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Feb 26th, 2018 Download

Hospitals Take Average of 18 Months to Detect Addicted Employee Theft and Misuse of Controlled Substances

Protenus releases new report on the impact of drug diversion on healthcare employees and patients

Baltimore -- Protenus, a compliance analytics platform that uses artificial intelligence to find anomalous behavior in our nation’s leading health systems, today announced new research that details the effects of the opioid crisis on healthcare workers and patients. As our national conversation about opioid abuse continues, the effects of this epidemic on healthcare workers, who have easy access to these painkillers, remain underreported.

The research, published in the Drug Diversion Digest, is the first report of its kind to compile and analyze an array of data regarding publicly available clinical drug diversion incidents involving healthcare workers. Unsurprisingly, 92% of diversion incidents involved at least one opioid.

Drug diversion is the technical term for theft, misuse or tampering of controlled substances meant for legitimate clinical use. It can include pocketing pills meant for patients, manipulating drug dispensing cabinets, or tampering with syringes filled with opioids. Extreme examples include a nurse who admitted to installing an IV port on her ankle to inject herself with opioids.

The report also details at least one incident in which an anesthesiology resident self-administered a lethal dose of fentanyl. According to the NCBI, as much as 10 to 15% of all healthcare professionals will misuse drugs or alcohol at some point during their careers. Given the highly addictive nature of these controlled substances, it is now just as dangerous to be an anesthesiology resident working in a hospital as it is to be a police officer or firefighter.

“Our mission at Protenus has always been to empower health systems to deliver care that respects the safety and dignity of patients and employees,” said Nick Culbertson, Co-founder and CEO of Protenus. “The technology exists to shift drug diversion monitoring from a reactive to a proactive approach – we can provide hospital leaders the ability to tackle this issue head-on, instead of reacting after it’s too late. We hope this report will help health systems to not only better protect their patients, but also to help members of their workforce who might be battling addiction.”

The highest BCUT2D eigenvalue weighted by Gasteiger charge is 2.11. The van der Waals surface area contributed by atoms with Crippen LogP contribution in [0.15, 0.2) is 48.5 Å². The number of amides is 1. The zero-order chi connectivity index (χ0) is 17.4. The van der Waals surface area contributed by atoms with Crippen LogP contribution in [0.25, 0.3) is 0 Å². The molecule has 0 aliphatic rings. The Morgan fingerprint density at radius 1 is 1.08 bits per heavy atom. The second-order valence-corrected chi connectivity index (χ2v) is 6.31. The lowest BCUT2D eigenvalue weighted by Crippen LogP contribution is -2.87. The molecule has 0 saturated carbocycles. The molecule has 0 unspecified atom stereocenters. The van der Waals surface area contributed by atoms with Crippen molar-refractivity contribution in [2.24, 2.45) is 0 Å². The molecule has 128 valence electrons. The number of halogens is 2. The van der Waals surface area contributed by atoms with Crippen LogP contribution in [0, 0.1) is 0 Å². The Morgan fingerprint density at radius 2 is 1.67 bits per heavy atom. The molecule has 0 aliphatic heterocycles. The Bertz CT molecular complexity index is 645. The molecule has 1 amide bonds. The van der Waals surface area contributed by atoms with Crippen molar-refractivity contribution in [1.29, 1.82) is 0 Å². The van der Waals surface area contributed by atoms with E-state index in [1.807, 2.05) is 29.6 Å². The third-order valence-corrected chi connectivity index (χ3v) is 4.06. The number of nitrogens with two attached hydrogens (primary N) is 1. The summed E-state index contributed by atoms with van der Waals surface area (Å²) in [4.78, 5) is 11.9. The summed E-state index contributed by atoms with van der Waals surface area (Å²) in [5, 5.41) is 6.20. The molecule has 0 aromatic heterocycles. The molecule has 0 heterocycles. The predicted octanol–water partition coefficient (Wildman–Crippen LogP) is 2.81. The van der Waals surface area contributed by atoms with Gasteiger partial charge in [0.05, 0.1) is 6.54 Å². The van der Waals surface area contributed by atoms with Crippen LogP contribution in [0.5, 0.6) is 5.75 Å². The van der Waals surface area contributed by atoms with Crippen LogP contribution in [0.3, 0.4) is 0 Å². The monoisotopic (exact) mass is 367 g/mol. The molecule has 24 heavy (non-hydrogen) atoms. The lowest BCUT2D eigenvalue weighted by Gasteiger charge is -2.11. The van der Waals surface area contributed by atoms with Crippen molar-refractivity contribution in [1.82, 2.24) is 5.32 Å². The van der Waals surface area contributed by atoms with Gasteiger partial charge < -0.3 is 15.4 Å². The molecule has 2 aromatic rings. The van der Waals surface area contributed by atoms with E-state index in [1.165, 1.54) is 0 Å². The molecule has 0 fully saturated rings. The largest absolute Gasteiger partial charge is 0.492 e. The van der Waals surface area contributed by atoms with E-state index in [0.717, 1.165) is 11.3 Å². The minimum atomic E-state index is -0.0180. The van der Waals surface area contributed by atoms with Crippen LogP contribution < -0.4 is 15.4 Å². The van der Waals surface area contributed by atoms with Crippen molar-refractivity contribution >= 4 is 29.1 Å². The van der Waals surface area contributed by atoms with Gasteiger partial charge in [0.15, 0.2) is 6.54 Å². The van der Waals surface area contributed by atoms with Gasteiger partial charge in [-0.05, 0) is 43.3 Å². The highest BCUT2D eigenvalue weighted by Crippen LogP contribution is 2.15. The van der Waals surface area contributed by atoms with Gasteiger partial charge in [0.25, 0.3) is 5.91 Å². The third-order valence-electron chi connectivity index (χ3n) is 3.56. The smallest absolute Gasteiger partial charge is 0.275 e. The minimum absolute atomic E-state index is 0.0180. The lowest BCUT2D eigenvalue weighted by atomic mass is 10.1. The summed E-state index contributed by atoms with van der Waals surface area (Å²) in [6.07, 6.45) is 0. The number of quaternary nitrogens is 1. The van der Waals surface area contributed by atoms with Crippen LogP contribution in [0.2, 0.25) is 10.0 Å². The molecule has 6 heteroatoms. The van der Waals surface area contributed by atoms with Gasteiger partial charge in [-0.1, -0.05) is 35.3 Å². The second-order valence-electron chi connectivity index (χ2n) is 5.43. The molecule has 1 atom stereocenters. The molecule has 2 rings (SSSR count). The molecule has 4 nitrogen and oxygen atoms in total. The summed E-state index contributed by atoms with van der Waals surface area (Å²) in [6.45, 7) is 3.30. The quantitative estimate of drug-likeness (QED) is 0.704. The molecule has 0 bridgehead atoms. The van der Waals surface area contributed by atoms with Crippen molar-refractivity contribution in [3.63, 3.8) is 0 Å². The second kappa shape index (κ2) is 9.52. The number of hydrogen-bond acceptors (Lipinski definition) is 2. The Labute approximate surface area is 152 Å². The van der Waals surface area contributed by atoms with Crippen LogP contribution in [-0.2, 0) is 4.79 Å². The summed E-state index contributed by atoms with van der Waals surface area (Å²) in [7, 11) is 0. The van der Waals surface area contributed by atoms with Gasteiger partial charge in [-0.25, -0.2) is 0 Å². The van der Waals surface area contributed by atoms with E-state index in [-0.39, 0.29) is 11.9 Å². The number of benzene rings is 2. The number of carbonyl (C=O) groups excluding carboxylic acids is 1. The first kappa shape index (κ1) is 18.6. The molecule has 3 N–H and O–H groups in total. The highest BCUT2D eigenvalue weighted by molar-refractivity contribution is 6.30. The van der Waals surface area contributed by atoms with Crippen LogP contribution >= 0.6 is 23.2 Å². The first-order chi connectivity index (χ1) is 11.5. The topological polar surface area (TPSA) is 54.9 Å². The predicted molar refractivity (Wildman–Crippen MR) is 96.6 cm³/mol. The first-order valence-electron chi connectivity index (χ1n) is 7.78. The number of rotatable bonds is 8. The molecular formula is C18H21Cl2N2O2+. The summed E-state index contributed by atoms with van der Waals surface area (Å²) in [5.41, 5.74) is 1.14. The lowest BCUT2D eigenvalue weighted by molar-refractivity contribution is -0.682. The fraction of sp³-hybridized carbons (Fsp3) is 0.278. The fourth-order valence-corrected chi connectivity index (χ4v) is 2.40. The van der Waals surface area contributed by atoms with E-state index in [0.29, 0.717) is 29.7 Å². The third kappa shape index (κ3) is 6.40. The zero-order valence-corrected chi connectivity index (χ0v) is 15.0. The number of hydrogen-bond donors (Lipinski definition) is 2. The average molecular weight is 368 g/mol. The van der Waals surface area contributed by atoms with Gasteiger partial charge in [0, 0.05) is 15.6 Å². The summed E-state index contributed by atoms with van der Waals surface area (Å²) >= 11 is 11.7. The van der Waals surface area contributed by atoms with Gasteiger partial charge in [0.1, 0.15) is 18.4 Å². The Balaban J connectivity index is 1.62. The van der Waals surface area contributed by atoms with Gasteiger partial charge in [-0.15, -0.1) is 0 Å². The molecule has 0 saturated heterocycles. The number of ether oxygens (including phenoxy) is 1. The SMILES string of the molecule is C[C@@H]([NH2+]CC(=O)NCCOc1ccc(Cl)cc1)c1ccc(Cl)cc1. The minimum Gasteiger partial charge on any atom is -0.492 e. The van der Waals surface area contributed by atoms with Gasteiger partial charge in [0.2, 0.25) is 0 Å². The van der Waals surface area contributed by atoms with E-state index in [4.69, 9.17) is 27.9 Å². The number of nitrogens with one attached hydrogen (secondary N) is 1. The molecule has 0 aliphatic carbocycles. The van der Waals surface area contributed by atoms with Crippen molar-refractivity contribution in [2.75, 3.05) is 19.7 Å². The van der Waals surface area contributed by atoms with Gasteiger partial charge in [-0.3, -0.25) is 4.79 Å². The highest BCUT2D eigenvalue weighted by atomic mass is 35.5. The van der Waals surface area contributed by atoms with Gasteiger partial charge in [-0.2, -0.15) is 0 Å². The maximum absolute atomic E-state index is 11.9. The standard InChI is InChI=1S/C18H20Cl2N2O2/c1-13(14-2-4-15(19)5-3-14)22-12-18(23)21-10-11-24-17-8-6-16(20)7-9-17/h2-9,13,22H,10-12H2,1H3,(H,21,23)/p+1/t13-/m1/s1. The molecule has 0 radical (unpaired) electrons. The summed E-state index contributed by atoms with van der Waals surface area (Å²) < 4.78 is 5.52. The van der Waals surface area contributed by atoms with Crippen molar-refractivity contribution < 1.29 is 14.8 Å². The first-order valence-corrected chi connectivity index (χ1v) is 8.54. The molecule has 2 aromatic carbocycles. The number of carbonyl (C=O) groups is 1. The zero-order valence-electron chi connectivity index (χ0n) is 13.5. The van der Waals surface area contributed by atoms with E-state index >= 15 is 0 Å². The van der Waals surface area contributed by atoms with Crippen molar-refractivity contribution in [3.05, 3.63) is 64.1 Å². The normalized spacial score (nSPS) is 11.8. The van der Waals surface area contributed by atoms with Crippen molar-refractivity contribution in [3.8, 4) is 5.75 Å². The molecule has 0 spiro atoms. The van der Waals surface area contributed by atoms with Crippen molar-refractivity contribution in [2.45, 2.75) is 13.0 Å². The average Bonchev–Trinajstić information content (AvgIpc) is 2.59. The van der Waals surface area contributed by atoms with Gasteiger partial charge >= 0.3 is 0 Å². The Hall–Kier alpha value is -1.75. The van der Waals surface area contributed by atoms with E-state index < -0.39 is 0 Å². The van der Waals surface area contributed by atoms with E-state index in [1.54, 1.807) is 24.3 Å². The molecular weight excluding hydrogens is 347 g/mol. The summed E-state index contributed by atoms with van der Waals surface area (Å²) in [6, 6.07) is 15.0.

Fueling this epidemic in healthcare is not only the high-stress nature of many healthcare jobs, but also poorly supervised access to pharmaceuticals. Healthcare staff work daily with some of the most powerful narcotics available, know the control systems in place at their facility, and how to avoid them. This could be why it takes an average of 18 months for hospitals to catch diverters, according to the Drug Diversion Digest. The longest running incident of drug diversion reported in 2017 went on for twelve years.

For the report, Protenus analyzed 365 diversion incidents reported in news stories. These incidents were reported at various stages, including incident discovery, accusations, arrests, charging, and sentencing of diverters. The report found $301.1M in prescription fraud and controlled substances was lost as a direct result of drug diversion, and given the limited proportion of cases for which this type of information is available, this is just the tip of the iceberg.

Healthcare systems do their best to monitor for drug diversion incidents. However, they are limited by current detection methods, which rely on heavily manual processes. Dedicated teams are forced to analyze phonebook-sized access logs each month looking for possible drug diversion incidents, or use simple reports that don’t recognize most types of suspicious activity.

It has been nearly impossible to get a full picture of the scope of drug diversion, outside of private databases, as aggregated data has not been publicly available in a single location until this report. Through looking at the complete picture, for instance, this research shows us that nurses are among the most vulnerable groups to opioid addiction, as nearly 50% of drug diversion incidents involved nurses, with the second largest category being doctors.

The Drug Diversion Digest was created to equip healthcare leaders with new insight into this critical challenge facing healthcare, adding a tool to help them advocate for resources, take steps to better protect members of their workforce who might be vulnerable to controlled substance abuse, and prevent harm to patients.

“This report sheds light on one of the darkest corners of healthcare – a blind spot that is quite literally killing our patients and providers. Healthcare workforce members’ addiction to powerful drugs, like fentanyl or hydrocodone, not only puts themselves at risk, but also the patients under their care. With efforts like the Drug Diversion Digest, Protenus is working to empower diversion specialists, help them understand the scope of this issue in their peer institutions, and build a more powerful national dialogue on how we can tackle these challenges together,” said Robert Lord, Co-founder and President of Protenus.

Moving forward in 2018, Protenus will publish a regular update to the Drug Diversion Digest that will include newly available data, and expand the scope of this inaugural report as trends become discernible over time.